Whenever we start talking about behavior, there is always one question that comes to mind; why do we do what we do? It’s a common question, especially when working with individuals with bizarre or dangerous behavior.
But for every behavior, there is a reason, and that reason has its foundation in the function of behavior. For a behavior to occur and be maintained over long periods of time, the behavior has to have a history of reinforcement (we’ll discuss reinforcement and punishment later). Anything that is reinforcing, however, is tied to one of four (of five) functions. All human behavior occurs based on four (with a controversial fifth) reasons. Listed below are the functions (or why) behind behavior:
Simply put, this function is clearly explained in its title. Some behavior is reinforced by attention from others. Whether it is good or bad attention is of no consequence. So often, we hear parents say something along the lines of “yelling just doesn’t work anymore” when the reality is that the kid behaves inappropriately because they wanted attention, regardless of its form.
Example: A young lady wears a certain dress more because a romantic interest told her how great she looked in it.
This particular function refers to tangible items or preferred activities. Food is a major part of this function. Access simply means that the individual gets something for the behavior. A toy, food, money, going out to eat, etc. may all fall under this function.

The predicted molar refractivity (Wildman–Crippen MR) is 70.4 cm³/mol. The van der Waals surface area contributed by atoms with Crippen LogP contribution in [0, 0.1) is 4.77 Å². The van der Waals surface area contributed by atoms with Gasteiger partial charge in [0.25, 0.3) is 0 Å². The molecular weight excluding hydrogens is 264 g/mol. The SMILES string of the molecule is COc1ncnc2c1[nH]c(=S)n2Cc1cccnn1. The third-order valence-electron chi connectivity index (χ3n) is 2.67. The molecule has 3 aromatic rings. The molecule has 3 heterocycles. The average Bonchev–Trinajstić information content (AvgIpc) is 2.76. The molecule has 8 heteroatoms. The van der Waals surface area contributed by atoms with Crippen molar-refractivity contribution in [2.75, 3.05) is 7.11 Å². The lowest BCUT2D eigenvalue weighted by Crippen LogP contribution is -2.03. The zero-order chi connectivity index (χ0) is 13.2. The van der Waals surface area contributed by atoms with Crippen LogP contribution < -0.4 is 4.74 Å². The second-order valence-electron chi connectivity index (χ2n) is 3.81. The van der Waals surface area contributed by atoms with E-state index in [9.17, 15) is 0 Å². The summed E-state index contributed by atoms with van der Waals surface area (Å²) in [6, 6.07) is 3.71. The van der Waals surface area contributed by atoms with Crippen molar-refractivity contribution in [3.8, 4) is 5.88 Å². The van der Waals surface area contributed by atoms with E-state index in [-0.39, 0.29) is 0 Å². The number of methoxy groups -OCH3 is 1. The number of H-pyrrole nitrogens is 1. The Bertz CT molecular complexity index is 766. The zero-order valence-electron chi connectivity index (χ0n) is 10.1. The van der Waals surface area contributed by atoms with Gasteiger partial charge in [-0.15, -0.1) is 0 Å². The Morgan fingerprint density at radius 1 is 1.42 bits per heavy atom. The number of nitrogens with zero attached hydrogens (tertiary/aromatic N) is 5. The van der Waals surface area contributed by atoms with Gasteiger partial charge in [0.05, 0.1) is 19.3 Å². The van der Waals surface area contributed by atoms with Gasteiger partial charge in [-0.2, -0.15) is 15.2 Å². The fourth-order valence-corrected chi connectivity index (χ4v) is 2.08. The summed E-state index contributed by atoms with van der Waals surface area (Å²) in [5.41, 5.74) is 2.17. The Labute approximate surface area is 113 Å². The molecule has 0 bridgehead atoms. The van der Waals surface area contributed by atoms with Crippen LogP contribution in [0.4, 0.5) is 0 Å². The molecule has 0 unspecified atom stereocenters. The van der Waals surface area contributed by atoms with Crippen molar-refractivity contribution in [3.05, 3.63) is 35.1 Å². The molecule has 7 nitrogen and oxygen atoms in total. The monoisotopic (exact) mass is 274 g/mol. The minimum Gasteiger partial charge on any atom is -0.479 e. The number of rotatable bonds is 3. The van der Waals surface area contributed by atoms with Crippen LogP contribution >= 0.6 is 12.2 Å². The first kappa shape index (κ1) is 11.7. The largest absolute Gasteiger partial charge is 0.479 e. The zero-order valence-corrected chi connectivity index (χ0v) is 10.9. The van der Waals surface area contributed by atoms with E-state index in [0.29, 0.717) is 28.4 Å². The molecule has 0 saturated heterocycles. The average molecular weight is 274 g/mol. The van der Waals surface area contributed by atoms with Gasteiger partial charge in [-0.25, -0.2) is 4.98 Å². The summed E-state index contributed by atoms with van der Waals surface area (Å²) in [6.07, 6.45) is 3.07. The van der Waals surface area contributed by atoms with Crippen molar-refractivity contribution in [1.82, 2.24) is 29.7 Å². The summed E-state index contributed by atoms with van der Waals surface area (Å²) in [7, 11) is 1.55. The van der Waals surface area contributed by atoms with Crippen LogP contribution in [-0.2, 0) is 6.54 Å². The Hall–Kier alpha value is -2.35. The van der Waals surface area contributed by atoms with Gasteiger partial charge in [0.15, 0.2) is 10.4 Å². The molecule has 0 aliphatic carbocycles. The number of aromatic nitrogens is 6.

Example: A child throws a tantrum because they weren’t allowed to have candy.
Escape refers to how an individual gets away from something they don’t like or something that is aversive to them. We all procrastinate on work we don’t want to do from time to time. We avoid situations, tasks, or people that make us feel uncomfortable.
Example: I go to a different grocery store because there are employees who are unfriendly at a store I used to go to.
It just feels good. This function refers to behavior we do simply because it feels good to us. Biting our nails, hand-flapping, masturbation, or singing to ourselves all fall under this particular “why” of behavior.
Example: You put lotion on your skin after taking a shower.
Signs of Damage:
Let me preface this entry with this warning; research done on this function is sparse, and this is still yet to be completely confirmed. I do feel, however, that it is important to note for the sake of the present state of ABA.
Signs of damage refers to behavior related to hiring other organisms and/or seeing damage/ destruction after a behavior occurs. From my understanding, the preceding condition of the organism includes some type of pain. Essentially, an organism in pain will engage in signs of damage behavior.
Example: A child is abused at home and goes to school to bully another child.
NOTE: I have little to no experience with signs of damage, do feel free to correct any mistakes I’ve made.
When you read this, think about why you do it. Is it access to information? Or are you procrastinating and this was simply available?